Responding to a critic about the rationality of theism...
I wanted to go point by point again because it seems the objectors make many mistakes.
2 seconds: Hello!
5 seconds: Yes, that was obviously obvious.
17 seconds: Ok agreed, there can be a distinction.
41: claims there is a flaw in our logic that we aren't cherry picking DSM. First of all, I stated in the first video that I've seen the description as stated in Wiki in other sources, I did in fact cross check wiki, but not in the DSM. Here is one that shows up 6th in a google search for grandiose delusional disorder that does not have the wording that Supe quoted from the DSM and matches wiki: http://www.mentalhealth.com/dis1/p21-ps02.html
"Grandiose Type: delusions of inflated worth, power, knowledge, identity, or special relationship to a deity or famous person"
Here is yet another source that doesn't contain the wording Supe used.
* Patients believe that they possess some great and unrecognized talent, have made some important discovery, have a special relationship with a prominent person, or have special religious insight (APA, 2000)."
Simply having "special religious insight" is similar to an overwhelming majority of the theist population. (at least it feels that way, maybe becausethey bark loud)
So while I agree that my research wasn't complete, that wasn't the point I was making. The point I was making was that I was not specifically looking in a DSM IV and selectively cherry picking the wording that worked best for my argument in a deceitful manner. I explained this point to express that my intent to portray "grandiose delusional disorder" in a specific manner was honest. Does Wiki have it worded differently than DSM? Yes, it does. I admit I was indirectly cherry picking, but my point was to express my honest attempts are portraying factual definitions, and your point on this matter was weak. Furthermore, I stated wiki to be a poor source and it was only in the discussion to begin with because someone else had presented it. I posted HER working definition of it on the screen! (melsbasketcase)
For those curious, Supeexcellency referred to a wording in the DSM which states that an example of Grandiose Delusional Disorder is someone who believes they have a special message from God. This example differs from the two examples given above. Because I didn't give Supes example (which proves my point asd well) I was accused of "cherry picking" even though the DSM states the example as an EXAMPLE.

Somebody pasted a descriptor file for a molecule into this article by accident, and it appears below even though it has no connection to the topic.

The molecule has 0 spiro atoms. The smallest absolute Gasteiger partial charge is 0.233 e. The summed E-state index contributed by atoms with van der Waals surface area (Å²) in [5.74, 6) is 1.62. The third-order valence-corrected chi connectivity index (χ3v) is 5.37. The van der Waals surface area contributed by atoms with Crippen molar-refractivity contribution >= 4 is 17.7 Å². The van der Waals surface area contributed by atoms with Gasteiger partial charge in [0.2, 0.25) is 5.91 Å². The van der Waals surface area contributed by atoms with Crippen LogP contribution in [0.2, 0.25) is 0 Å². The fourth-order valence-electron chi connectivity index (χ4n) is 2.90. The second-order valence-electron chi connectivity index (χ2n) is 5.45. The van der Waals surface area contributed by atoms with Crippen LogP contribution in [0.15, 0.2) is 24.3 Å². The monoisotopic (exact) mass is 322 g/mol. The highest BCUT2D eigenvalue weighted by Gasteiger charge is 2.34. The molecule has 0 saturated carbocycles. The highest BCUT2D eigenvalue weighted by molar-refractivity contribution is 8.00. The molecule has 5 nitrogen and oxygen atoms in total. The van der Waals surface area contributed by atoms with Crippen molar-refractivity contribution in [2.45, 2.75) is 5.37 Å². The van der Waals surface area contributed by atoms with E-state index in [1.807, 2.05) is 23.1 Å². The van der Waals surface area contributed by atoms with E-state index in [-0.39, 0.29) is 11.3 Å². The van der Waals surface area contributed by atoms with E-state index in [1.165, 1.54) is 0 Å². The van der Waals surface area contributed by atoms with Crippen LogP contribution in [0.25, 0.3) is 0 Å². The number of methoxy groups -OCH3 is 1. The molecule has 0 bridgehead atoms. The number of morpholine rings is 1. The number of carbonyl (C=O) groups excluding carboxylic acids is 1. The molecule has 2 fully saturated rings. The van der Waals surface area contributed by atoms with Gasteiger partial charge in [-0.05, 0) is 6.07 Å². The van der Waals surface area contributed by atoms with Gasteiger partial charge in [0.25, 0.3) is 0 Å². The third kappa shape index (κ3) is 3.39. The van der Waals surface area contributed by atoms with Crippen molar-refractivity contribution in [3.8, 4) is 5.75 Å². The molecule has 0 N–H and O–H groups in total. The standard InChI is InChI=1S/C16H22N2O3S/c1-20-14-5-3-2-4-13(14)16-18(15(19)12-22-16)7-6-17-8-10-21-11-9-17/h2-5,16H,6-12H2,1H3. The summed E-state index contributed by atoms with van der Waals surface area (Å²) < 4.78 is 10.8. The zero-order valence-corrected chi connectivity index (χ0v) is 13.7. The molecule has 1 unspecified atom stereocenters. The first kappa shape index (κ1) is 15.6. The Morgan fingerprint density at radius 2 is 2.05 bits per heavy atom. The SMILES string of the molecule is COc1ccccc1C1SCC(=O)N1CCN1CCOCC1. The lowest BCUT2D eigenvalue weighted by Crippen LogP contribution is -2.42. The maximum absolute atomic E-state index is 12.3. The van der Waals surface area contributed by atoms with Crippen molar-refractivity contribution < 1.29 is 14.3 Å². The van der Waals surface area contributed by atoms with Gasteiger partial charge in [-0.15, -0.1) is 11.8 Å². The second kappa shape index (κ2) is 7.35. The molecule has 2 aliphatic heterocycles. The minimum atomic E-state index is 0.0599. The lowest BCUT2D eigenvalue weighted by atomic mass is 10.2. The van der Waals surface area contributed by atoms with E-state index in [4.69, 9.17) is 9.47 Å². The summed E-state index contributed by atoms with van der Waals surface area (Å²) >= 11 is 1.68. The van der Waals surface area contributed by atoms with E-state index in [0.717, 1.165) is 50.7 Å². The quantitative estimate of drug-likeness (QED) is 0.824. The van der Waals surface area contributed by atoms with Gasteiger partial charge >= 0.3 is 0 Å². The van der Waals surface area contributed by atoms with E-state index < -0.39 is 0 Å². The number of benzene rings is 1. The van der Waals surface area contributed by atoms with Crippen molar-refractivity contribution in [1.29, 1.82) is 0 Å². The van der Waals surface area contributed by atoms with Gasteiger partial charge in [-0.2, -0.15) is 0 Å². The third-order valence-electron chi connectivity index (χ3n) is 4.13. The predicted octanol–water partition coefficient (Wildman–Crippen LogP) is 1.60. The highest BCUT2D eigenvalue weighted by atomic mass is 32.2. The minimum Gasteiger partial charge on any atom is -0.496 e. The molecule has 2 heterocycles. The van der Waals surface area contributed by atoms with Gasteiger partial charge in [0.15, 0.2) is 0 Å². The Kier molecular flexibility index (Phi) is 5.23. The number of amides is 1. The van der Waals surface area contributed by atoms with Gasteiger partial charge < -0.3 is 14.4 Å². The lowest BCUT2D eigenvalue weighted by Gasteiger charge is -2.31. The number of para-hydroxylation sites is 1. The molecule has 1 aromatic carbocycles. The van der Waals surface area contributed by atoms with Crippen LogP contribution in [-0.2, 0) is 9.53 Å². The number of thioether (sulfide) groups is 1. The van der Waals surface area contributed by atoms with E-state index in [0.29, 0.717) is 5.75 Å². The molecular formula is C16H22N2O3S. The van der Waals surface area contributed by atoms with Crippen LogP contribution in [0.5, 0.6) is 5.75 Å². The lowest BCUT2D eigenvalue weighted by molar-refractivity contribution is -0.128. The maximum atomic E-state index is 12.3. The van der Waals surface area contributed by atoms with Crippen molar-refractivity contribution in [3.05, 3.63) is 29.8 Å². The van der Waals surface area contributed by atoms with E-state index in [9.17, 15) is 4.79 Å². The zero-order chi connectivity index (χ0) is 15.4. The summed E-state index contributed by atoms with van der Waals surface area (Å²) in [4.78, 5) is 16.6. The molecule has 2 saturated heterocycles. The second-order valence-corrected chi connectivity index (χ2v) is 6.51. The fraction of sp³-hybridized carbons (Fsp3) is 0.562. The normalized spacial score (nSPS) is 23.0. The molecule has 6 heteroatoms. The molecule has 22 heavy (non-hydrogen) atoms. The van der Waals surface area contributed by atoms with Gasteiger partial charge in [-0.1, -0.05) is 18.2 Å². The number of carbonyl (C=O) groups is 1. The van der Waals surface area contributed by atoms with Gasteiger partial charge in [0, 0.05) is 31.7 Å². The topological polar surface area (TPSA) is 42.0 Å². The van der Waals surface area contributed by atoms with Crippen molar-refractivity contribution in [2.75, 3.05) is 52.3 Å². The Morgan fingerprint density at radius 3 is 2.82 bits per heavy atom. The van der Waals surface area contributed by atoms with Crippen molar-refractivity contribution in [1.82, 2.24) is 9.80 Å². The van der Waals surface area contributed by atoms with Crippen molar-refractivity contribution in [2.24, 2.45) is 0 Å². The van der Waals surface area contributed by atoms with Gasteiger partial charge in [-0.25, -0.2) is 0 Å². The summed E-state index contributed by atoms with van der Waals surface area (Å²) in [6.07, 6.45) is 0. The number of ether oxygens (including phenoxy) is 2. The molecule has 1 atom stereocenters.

1:01 Captain Obvious to the scene to tell us that the DSM IV is the current DSM. Yeah we know. We unfortunately have to alert people that we actually know a little about this stuff by bragging about the fact that we are at least halfway informed on this issue. We were responding to criticism that we don't know about psychology. It's an ignorant insult to assert that we are ignorant of psychology when Kelly has read the entire DSM III-R (in which delusional disorder DID exist). Yeah, we know Sherlock, we're up to IV. The point is, we have at least half a clue in this field. Or would you not agree that reading the entire DSM III would put one in a more knowledgeable state about psychology than someone who hasn't read it?
2:00-3:20 Doesn't think we respect people by telling them what we think their problems are and what we would call those problems if we are being honest with ourselves. We respectfully disagree.
3:30-4:30 You say I said I didn't understand why cultural significance has anything to do with psychology yet you can hear Kelly state perfectly exactly the case that you make. You misunderstood what I was saying about bizarre. Again, you restated what we said, and worse, claimed we were ignorant of it, and worse yet... that we said we were ignorant of it!
4:32 "I undestand where you are coming from with this" And now I feel like I've just wasted my time responding.
5:10 He admits the definition varies depending on where you go to online. He is also not using the DSM, and seems to completely invalidate the weak argument he made at the 41 second mark. He attributes the variance to lack of updated pages. Funny that our entire argument is that theism is not listed in the DSM and it should be listed in future updates.